DB Capital to Expand Out of State Citing ‘Additional Risk’ of Investing in Calfornia

The Laurel Woods multifamily community in Austin, Texas, will become Summit at Westwood.

The Laurel Woods multifamily community in Austin, Texas, will become Summit at Westwood.

Playa Vista-based real estate investment firm DB Capital Management is increasing its attention outside of California, lining up deals in other states where it views the risk as lower. The company is on track to close $100 million worth of deals this quarter and expects to have $100 million worth of exits.

As part of this strategy, DB Capital has acquired a 150-unit property in Austin, Texas. Dubbed Laurel Woods, it’s DB Capital’s sixth acquisition in the state. The company plans to rebrand the property, which includes 12 two-story buildings, as Summit at Westwood. It is also planning upgrades.

DB Capital first entered the Austin market in 2018 and now has just under 1,000 units in the market out of the company’s roughly 2,000-unit portfolio. The firm expects to close an additional 464 units in Texas by the end of the year.

DB Capital Chief Executive Brennen Degner said the company got its start doing “smaller, value-add rent-controlled deals in Los Angeles.”

Soon, however, it switched strategies because “it got to the point where there were a lot of things that weren’t working about investing in Los Angeles,” Degner said.
“Things weren’t really favorable in L.A. from our perspective, so we started to look at other markets,” he added.

DB Capital first looked at Salt Lake City before betting big on Texas.

Now, in addition to Salt Lake City and Austin, the company is looking at other lower-cost markets with a lot of tech talent migration, such as Denver. It previously invested in Portland, Ore., as well.

“We really found our footings in these markets where we see a lot of people migrating to,” Degner said.

Development in those areas is also important.

“We really like to be in areas where we can draft off of new development and ride the wave of that rent growth,” Degner added.

The company still has assets on L.A.’s Westside that it is actively trying to sell, Degner said, adding that the company has no plans at this time to buy in L.A.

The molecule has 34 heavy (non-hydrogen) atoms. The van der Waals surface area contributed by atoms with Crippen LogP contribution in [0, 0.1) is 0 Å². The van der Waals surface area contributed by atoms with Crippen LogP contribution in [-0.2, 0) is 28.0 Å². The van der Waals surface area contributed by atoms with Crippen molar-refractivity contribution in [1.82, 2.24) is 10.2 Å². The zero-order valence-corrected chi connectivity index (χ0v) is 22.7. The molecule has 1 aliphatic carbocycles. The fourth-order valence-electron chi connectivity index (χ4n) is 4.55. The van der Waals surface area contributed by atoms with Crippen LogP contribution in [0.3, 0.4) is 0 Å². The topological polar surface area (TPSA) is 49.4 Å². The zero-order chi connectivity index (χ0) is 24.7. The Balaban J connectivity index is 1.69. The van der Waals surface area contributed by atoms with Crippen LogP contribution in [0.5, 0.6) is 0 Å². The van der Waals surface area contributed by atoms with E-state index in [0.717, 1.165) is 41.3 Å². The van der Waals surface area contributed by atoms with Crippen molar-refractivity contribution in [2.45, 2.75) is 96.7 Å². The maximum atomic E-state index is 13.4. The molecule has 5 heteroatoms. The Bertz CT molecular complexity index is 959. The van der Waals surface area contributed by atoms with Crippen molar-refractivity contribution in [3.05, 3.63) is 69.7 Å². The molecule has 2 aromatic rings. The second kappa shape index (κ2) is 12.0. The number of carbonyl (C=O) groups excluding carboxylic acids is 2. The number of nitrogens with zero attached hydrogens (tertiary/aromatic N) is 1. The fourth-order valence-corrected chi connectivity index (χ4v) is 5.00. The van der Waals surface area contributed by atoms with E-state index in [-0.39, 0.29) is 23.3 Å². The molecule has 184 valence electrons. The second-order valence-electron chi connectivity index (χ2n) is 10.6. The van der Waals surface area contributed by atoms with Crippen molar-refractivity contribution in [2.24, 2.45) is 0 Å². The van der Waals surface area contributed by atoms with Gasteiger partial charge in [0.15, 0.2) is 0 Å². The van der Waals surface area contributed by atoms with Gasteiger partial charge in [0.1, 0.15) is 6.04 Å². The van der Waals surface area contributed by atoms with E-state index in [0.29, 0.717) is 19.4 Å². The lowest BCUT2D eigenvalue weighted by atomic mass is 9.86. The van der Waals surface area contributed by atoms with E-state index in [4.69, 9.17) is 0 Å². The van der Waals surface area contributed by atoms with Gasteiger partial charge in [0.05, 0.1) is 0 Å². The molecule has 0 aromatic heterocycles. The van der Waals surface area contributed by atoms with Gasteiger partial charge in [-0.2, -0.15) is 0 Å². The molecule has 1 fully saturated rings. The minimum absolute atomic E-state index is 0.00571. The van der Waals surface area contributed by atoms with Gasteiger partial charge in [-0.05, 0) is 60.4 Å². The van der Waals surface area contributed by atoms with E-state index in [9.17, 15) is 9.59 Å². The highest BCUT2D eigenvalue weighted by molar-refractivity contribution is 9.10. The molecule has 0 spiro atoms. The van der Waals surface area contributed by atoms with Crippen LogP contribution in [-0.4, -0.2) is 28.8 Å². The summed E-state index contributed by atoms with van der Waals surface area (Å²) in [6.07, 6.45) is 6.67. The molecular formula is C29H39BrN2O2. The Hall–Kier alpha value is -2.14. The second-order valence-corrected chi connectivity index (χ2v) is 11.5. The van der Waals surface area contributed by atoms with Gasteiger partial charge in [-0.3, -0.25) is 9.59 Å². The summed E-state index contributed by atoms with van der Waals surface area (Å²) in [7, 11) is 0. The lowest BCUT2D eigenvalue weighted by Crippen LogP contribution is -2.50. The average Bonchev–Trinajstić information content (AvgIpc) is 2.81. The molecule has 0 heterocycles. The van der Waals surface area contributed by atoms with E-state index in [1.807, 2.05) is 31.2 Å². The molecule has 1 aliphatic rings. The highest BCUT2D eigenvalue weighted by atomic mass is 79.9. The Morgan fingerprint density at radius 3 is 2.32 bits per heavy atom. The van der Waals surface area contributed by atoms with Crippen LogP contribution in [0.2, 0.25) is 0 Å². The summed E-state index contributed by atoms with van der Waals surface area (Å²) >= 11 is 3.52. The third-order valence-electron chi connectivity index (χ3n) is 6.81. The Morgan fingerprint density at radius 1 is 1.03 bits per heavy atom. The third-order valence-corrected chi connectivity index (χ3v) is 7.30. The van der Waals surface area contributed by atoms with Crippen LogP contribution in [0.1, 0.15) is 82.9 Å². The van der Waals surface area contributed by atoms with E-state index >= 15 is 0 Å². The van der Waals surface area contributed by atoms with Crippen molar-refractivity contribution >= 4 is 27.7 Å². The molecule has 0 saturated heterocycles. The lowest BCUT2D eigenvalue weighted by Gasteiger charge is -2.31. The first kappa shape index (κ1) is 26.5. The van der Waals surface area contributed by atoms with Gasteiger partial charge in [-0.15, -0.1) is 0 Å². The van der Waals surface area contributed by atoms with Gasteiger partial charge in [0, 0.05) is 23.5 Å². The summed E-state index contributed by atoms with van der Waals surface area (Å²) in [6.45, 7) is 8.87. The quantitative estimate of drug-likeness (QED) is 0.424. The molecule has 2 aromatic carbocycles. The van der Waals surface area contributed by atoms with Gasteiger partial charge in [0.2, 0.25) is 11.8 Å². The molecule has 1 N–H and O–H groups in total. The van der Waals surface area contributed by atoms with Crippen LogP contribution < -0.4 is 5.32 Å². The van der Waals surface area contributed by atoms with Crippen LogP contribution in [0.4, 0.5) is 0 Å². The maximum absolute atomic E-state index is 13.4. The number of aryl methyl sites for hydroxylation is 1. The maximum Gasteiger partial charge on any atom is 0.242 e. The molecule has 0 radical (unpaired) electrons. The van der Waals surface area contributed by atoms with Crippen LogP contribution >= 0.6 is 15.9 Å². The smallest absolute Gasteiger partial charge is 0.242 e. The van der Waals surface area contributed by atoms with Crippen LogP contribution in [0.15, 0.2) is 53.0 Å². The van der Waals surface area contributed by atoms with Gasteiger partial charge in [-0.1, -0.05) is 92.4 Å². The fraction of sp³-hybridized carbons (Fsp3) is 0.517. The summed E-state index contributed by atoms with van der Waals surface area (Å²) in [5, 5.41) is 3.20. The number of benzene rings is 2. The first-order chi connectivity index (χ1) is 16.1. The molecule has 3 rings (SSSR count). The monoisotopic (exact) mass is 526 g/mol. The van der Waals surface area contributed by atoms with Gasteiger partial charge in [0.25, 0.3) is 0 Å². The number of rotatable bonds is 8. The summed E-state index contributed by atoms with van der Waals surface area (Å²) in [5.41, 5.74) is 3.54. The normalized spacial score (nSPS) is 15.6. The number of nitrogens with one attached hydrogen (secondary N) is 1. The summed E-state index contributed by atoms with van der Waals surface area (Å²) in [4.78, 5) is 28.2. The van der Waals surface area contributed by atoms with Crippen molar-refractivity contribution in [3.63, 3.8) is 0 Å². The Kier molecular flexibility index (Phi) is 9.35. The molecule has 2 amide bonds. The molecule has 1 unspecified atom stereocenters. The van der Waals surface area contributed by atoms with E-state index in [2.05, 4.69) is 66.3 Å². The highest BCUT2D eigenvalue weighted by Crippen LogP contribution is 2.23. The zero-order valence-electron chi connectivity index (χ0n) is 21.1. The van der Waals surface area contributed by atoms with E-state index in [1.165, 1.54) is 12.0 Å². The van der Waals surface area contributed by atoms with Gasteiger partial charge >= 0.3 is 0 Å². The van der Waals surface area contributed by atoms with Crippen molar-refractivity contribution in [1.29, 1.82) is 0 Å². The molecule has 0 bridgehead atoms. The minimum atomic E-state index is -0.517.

“The political landscape in California creates so many uncontrollable factors, and we like to focus on being very good at the things that we can control,” he said. “Investing in California has added layers of additional risk that are outside of our control that we can’t reflect in our underwriting.”

He expects the company will be busy elsewhere, though.
 
DB Capital generally holds on to assets for three to five years, but the exact time frame depends on who the company’s capital partners are for a specific asset.

Degner said the company is focused on garden-style multifamily assets.
 
“We’re really location focused,” he said. “We try to find old, value-add assets in areas where it’s impossible to build anywhere close to our (standards). As construction costs go up, to build garden-style, the cost has gone up considerably.”

Degner added that the company is mainly purchasing properties built in the 1980s and ’90s, and it prefers properties with 200 units.

“We want economies of scale, but it’s not so big that we compete with groups with more capital,” Degner said.

These properties are generally in the $20 million to $60 million range.

Once DB Capital acquires a property, it allocates anywhere from $3,000 to $5,000 a unit for light renovations or up to $40,000 a unit for heavy value-add properties.
 
Looking forward, Degner said, the company is hoping to do two deals a quarter, totaling $70 million to $100 million and will be upgrading properties as it goes.

The company, which has six employees, also partners with a Dallas-based general contractor firm and owns Playa Vista-based Skyline Management Group Inc.
 
Degner said he has no plans to take the company away from apartment rentals, however.

“We’re going to keep heading down the same path,” he said. “Multifamily has been a very good asset class for us, and I don’t think it’s going anywhere. I’m a big proponent of trying to stay in your lane.”

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